In the past I’ve written for magazines and newspapers as a social commentator or columnist. A weekly article can be as little as 100 words on whatever topic the editor had deemed is on trend. It was fun, and that type of writing had to be filled with attention grabbing buzz words and dense prose to convey as much meaning in as few words as possible. It felt like “flash-bang” writing. Though you always had to be careful that your facts were correct, and wasn’t offensive in any manner. It was also a case of ‘you’re only as good as your last article’ so there was no chance of phoning it in, or having an off day. You always had to me on point and on trend. It was great when I was younger and hungry for experience and exposure, but I really wasn’t wholly interested in that type of (pseudo-)journalism. I also got to ghost write in this area as well, providing content for a column, or a celebrity. I do very little of this type of writing now. It can be time consuming, a little soul-sucking, and you only get paid if your work gets published.

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Technical writing (and scientific writing) has been my favourite type of writing besides working on a novel. Government studies, textbooks, manuals, and articles for scientific journals. Such a wide variety of topics due to my skill set and experience. This type of writing is all based on fact and concept. There is little room for ruminating. At times you need to support the text with examples and analogies to convey the concept as succinctly as possible. It’s no-mess writing, sorting data into a comprehensible bites, and you get to include pictures, graphics, and graphs to add some colour. Because the writing style is pretty dry, a lot relies on presentation to help keep attention and drive your point home. I love playing with colour, format and layout in this area.

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I’ve been able to work on some scripts for movies and television too. It’s always fun, but never a solitary endeavour. You’re usually working with a couple of other writers and answer to a number of higher-ups. There’s nothing like getting to feed of each other’s creativity and be a part of something much bigger, see the project take on a life of its own. But we were constantly having to reign each other in… as you can guess, a number of writers strung out on redbull and sugar locked in a room creating what-if’s can venture into some pretty crazy territory. But, it is better to be told to scale it back rather than the work is boring and derivative.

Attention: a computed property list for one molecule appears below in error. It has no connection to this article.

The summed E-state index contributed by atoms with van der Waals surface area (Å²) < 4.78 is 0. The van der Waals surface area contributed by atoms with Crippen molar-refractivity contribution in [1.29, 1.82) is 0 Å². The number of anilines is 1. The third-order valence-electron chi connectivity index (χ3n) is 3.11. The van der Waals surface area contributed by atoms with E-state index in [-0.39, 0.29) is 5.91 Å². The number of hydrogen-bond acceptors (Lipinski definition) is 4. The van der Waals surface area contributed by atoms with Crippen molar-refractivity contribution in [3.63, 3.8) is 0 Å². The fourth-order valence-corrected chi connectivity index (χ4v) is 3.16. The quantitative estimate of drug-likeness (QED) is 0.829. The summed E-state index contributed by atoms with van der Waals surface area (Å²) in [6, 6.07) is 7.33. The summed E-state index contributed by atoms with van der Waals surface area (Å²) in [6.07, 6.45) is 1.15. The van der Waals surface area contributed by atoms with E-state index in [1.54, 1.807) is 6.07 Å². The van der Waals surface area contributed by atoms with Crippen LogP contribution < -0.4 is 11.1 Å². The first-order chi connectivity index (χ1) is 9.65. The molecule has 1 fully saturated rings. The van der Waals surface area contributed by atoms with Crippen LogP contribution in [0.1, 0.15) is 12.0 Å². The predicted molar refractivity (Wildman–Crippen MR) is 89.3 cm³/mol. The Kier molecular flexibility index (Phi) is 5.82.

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Copywriting has fallen into drafting up brochures and similar material to advertise, or inform, or report on certain subject matter; usually for companies and marketing campaigns who want to deliver a certain message. You need to adopt a particular tone to match the brief and message of the employer. In addition to this has also been a bit of speech writing for presentations, and other gatherings for people who aren’t confident enough to create their own material. You always get specific guidelines and subject matter, so this type of writing is always easier because you get detail. I love discovering the types of language, word choices, and sentence structure to create tone and subtext.

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Content creator – which is more of a new term that encompasses anything around social media. Tweets, posts, blogs. Each medium has a certain style of writing, a particular demographic and reach, so it is always wise to keep that in mind when crafting your post to help sell your brand or your work. I have the most fun here today molding bites for publication from the one point of source material. Plus the reach and attention your platform gets also has an element heavily reliant of images and layout.

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With such a creative medium as writing, your scope for earning a living from it is only limited to your imagination. And it’s like a muscle, you have to keep using it to develop it and hone your craft. Which is great news, it flies in the face of people assuming that writing is a fading industry with the onset of a new technological age. As long as we feel the need to communicate and express ourselves, there will always be a place for writers.

But how do I get any of these types of work you ask? It’s just the same as if you are writing a novel – practice, build a portfolio of solid work, send out query letters and submissions, network…

The point is, you have to work at your craft, become a specialist, and make sure people know about you and can easily find you (discoverability.) Heck I’m still working at it. Let writing open doors (and windows) to give you an income stream. Follow your passion, write what you’re good at writing.

And good luck 😉

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© Casey Carlisle 2017. Unauthorized use and/or duplication of this material without express and written permission from this blog’s author and/or owner is strictly prohibited. Excerpts and links may be used, provided that full and clear credit is given to Casey Carlisle with appropriate and specific direction to the original content.